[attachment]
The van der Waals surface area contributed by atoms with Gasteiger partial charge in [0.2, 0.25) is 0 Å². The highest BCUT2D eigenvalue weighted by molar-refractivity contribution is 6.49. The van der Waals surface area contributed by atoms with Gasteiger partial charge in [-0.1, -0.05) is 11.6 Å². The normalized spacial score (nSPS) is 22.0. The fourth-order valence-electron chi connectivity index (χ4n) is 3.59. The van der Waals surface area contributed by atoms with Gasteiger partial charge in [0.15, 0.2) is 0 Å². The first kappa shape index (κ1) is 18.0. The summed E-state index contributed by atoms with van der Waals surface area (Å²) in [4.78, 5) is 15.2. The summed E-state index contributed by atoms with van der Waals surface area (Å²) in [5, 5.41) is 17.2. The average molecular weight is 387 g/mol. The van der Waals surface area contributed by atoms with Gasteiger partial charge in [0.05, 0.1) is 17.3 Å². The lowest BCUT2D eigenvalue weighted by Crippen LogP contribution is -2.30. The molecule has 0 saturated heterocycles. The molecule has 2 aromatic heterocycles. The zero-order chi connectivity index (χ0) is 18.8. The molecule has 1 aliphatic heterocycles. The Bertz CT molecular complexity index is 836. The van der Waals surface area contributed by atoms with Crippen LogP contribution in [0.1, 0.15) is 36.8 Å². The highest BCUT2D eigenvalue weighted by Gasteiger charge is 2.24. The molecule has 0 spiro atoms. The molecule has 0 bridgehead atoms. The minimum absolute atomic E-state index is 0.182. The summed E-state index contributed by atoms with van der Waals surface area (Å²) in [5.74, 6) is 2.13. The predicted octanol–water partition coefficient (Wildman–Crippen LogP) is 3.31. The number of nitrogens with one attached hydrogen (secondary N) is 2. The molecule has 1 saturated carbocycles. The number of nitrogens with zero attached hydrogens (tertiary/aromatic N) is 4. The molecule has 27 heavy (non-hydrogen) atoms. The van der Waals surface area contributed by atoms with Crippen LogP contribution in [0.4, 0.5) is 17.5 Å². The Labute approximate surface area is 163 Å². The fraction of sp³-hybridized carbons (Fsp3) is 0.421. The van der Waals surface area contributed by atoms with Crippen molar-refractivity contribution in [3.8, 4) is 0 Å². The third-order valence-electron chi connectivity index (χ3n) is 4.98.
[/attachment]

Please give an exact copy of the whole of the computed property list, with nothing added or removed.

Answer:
The van der Waals surface area contributed by atoms with Gasteiger partial charge in [0.2, 0.25) is 0 Å². The highest BCUT2D eigenvalue weighted by molar-refractivity contribution is 6.49. The van der Waals surface area contributed by atoms with Gasteiger partial charge in [-0.1, -0.05) is 11.6 Å². The normalized spacial score (nSPS) is 22.0. The fourth-order valence-electron chi connectivity index (χ4n) is 3.59. The van der Waals surface area contributed by atoms with Gasteiger partial charge in [0.15, 0.2) is 0 Å². The first kappa shape index (κ1) is 18.0. The summed E-state index contributed by atoms with van der Waals surface area (Å²) in [4.78, 5) is 15.2. The summed E-state index contributed by atoms with van der Waals surface area (Å²) in [5, 5.41) is 17.2. The average molecular weight is 387 g/mol. The van der Waals surface area contributed by atoms with Gasteiger partial charge in [0.05, 0.1) is 17.3 Å². The lowest BCUT2D eigenvalue weighted by Crippen LogP contribution is -2.30. The molecule has 0 saturated heterocycles. The molecule has 2 aromatic heterocycles. The zero-order chi connectivity index (χ0) is 18.8. The molecule has 1 aliphatic heterocycles. The Bertz CT molecular complexity index is 836. The van der Waals surface area contributed by atoms with Crippen LogP contribution in [0.1, 0.15) is 36.8 Å². The highest BCUT2D eigenvalue weighted by Gasteiger charge is 2.24. The molecule has 0 spiro atoms. The molecule has 0 bridgehead atoms. The minimum absolute atomic E-state index is 0.182. The summed E-state index contributed by atoms with van der Waals surface area (Å²) in [5.74, 6) is 2.13. The predicted octanol–water partition coefficient (Wildman–Crippen LogP) is 3.31. The number of nitrogens with one attached hydrogen (secondary N) is 2. The molecule has 1 saturated carbocycles. The number of nitrogens with zero attached hydrogens (tertiary/aromatic N) is 4. The molecule has 27 heavy (non-hydrogen) atoms. The van der Waals surface area contributed by atoms with Crippen LogP contribution in [0.4, 0.5) is 17.5 Å². The Labute approximate surface area is 163 Å². The fraction of sp³-hybridized carbons (Fsp3) is 0.421. The van der Waals surface area contributed by atoms with Crippen molar-refractivity contribution in [3.8, 4) is 0 Å². The third-order valence-electron chi connectivity index (χ3n) is 4.98.